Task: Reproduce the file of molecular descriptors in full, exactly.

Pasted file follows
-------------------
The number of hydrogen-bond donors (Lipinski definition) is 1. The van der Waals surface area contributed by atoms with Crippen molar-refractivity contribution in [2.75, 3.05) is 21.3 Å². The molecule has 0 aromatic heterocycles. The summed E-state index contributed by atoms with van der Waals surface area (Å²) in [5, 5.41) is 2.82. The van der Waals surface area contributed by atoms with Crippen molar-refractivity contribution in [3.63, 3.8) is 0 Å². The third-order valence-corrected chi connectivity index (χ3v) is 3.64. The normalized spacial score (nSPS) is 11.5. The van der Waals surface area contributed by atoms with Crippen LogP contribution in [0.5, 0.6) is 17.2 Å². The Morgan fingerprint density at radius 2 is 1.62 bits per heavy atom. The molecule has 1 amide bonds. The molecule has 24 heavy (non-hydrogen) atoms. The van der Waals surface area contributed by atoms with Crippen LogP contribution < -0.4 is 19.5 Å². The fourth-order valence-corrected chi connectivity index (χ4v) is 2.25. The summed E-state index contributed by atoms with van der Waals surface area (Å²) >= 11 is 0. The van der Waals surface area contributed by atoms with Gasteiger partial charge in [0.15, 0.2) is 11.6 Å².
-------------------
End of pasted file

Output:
The number of hydrogen-bond donors (Lipinski definition) is 1. The van der Waals surface area contributed by atoms with Crippen molar-refractivity contribution in [2.75, 3.05) is 21.3 Å². The molecule has 0 aromatic heterocycles. The summed E-state index contributed by atoms with van der Waals surface area (Å²) in [5, 5.41) is 2.82. The van der Waals surface area contributed by atoms with Crippen molar-refractivity contribution in [3.63, 3.8) is 0 Å². The third-order valence-corrected chi connectivity index (χ3v) is 3.64. The normalized spacial score (nSPS) is 11.5. The van der Waals surface area contributed by atoms with Crippen LogP contribution in [0.5, 0.6) is 17.2 Å². The Morgan fingerprint density at radius 2 is 1.62 bits per heavy atom. The molecule has 1 amide bonds. The molecule has 24 heavy (non-hydrogen) atoms. The van der Waals surface area contributed by atoms with Crippen LogP contribution < -0.4 is 19.5 Å². The fourth-order valence-corrected chi connectivity index (χ4v) is 2.25. The summed E-state index contributed by atoms with van der Waals surface area (Å²) >= 11 is 0. The van der Waals surface area contributed by atoms with Gasteiger partial charge in [0.15, 0.2) is 11.6 Å².